Scripts used in this publication were developed in-house and are available at: https://github.com/sonali-bioc/Lim-5utr-Paper/releases/tag/v1.0.0 (https://doi.org/10.5281/zenodo.4773696); code for 5′-UTR cis-regulatory element mutation analysis can be found at: https://github.com/lukascorey/5-UTR-Mutation-Analysis/releases/tag/v1.0 (https://doi.org/10.5281/zenodo.4774281).
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We would like to thank the members of the Hsieh laboratory, P. Paddison, and R. Subramanium for helpful discussion on creating PLUMAGE. We thank S. Beronja and C. Bellodi for their critical reading of the manuscript. We also thank the patients and their families, E. Yu, El. Mostaghel, H. Cheng, B. Montgomery, M. Schweizer, P. Lange, D. Lin, M. Roudier, R. Vessella, C. Morrissey, and the rapid autopsy teams for their contributions to the University of Washington Medical Center Prostate Cancer Donor Rapid Autopsy Program and the development of the LuCaP PDX models. This work was supported by National Institute of Health grants R37 CA230617 (to A.C.H.), R01 DK119270 (to A.C.H.), R01 GM 135362 (to A.C.H.), P50CA097186, U54 CA224079, R01 CA234715, and CDMRP awards W81XWH-18-1-0406 and W81XWH-14-2-0183. This research was also supported by the Genomics and Bioinformatics Shared Resource of the Fred Hutch/University of Washington Cancer Consortium (P30 CA015704) and the Scientific Computing Infrastructure at Fred Hutch funded by ORIP grant S10 OD028685. Establishment and characterization of the LuCaP models was supported by the PNW Prostate Cancer SPORE and the IPRC. A.C.H. is a recipient of a Prostate Cancer Foundation Challenge Award (16CHAL03), a Burroughs Wellcome Fund, Career Award for Medicine Scientists (1012314.02), and grants from the Emerson Collective (691630) and the Robert J. Kleberg Jr. and Helen C. Kleberg Foundation. Y.L. was supported by the 2016 AACR-Bristol-Myer Squibb Oncology Fellowship and the Department of Defense CDMRP Prostate Cancer Postdoctoral Training Award. S.L.S. is supported by NIH NRSA grant F31 CA260920. X.W. is supported by R35 CA231989.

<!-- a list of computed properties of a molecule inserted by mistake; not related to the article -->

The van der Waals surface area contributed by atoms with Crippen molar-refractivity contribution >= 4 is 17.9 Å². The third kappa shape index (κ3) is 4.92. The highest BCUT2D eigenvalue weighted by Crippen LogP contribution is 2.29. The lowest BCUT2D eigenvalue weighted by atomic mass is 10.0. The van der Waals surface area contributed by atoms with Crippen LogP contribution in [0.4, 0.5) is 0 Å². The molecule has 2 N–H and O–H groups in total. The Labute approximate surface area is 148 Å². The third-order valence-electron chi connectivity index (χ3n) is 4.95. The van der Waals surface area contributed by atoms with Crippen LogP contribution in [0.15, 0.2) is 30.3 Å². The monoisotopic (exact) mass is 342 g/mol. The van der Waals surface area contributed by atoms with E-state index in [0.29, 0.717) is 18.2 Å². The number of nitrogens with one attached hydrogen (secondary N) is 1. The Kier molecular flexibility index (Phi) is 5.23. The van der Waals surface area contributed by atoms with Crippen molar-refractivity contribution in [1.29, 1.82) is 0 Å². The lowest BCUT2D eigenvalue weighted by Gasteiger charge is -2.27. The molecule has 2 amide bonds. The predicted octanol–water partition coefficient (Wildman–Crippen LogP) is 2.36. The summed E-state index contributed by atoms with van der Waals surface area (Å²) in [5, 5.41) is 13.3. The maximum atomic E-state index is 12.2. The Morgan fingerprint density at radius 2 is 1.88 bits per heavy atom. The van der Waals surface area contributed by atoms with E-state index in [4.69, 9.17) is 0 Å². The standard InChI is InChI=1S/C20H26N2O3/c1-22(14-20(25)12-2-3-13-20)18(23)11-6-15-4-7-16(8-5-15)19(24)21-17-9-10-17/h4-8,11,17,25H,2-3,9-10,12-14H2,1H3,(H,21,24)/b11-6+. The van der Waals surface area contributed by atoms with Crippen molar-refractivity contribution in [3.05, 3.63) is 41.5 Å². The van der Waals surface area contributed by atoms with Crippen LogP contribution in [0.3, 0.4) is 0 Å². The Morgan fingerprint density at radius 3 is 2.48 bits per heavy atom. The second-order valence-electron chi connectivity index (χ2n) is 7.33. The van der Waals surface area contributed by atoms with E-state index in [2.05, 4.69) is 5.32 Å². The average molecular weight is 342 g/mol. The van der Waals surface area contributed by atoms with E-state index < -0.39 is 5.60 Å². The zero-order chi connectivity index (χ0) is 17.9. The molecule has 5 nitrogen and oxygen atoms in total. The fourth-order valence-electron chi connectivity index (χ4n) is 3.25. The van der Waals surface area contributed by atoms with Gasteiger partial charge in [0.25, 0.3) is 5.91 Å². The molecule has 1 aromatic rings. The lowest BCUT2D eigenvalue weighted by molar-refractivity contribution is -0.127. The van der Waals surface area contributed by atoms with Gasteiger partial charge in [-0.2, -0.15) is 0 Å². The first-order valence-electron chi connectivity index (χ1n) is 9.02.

The authors declare no competing interests.
Peer review information Nature Communications thanks Christopher Mayer, Shu-Bing Qian, and Mark Rubin for their contribution to the peer review of this work. Peer review reports are available.
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Lim, Y., Arora, S., Schuster, S.L. et al. Multiplexed functional genomic analysis of 5’ untranslated region mutations across the spectrum of prostate cancer. Nat Commun 12, 4217 (2021). https://doi.org/10.1038/s41467-021-24445-6